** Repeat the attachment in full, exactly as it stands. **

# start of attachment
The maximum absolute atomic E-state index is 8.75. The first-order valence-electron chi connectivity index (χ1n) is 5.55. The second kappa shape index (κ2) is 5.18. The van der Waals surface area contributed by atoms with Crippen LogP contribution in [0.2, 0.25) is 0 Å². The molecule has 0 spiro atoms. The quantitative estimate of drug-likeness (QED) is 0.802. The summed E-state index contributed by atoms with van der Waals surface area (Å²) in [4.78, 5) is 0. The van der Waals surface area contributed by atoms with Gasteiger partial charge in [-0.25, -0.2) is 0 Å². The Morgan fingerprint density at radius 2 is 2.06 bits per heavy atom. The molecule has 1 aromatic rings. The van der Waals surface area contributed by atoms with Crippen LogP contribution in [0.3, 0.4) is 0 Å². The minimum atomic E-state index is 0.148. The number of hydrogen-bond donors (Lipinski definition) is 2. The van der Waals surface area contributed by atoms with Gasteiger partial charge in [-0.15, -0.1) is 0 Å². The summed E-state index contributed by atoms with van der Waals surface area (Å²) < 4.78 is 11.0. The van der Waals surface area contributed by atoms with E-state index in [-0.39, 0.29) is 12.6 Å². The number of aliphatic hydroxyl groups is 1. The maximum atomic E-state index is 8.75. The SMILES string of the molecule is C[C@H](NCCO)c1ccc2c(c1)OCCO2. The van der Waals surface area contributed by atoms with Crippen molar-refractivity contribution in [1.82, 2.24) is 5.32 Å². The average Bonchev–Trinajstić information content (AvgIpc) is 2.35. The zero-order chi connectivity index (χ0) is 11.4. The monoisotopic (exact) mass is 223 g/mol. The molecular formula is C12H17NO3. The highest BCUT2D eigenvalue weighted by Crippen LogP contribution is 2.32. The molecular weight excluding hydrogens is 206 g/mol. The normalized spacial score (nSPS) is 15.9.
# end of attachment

The maximum absolute atomic E-state index is 8.75. The first-order valence-electron chi connectivity index (χ1n) is 5.55. The second kappa shape index (κ2) is 5.18. The van der Waals surface area contributed by atoms with Crippen LogP contribution in [0.2, 0.25) is 0 Å². The molecule has 0 spiro atoms. The quantitative estimate of drug-likeness (QED) is 0.802. The summed E-state index contributed by atoms with van der Waals surface area (Å²) in [4.78, 5) is 0. The van der Waals surface area contributed by atoms with Gasteiger partial charge in [-0.25, -0.2) is 0 Å². The Morgan fingerprint density at radius 2 is 2.06 bits per heavy atom. The molecule has 1 aromatic rings. The van der Waals surface area contributed by atoms with Crippen LogP contribution in [0.3, 0.4) is 0 Å². The minimum atomic E-state index is 0.148. The number of hydrogen-bond donors (Lipinski definition) is 2. The van der Waals surface area contributed by atoms with Gasteiger partial charge in [-0.15, -0.1) is 0 Å². The summed E-state index contributed by atoms with van der Waals surface area (Å²) < 4.78 is 11.0. The van der Waals surface area contributed by atoms with E-state index in [-0.39, 0.29) is 12.6 Å². The number of aliphatic hydroxyl groups is 1. The maximum atomic E-state index is 8.75. The SMILES string of the molecule is C[C@H](NCCO)c1ccc2c(c1)OCCO2. The van der Waals surface area contributed by atoms with Crippen molar-refractivity contribution in [1.82, 2.24) is 5.32 Å². The average Bonchev–Trinajstić information content (AvgIpc) is 2.35. The zero-order chi connectivity index (χ0) is 11.4. The monoisotopic (exact) mass is 223 g/mol. The molecular formula is C12H17NO3. The highest BCUT2D eigenvalue weighted by Crippen LogP contribution is 2.32. The molecular weight excluding hydrogens is 206 g/mol. The normalized spacial score (nSPS) is 15.9.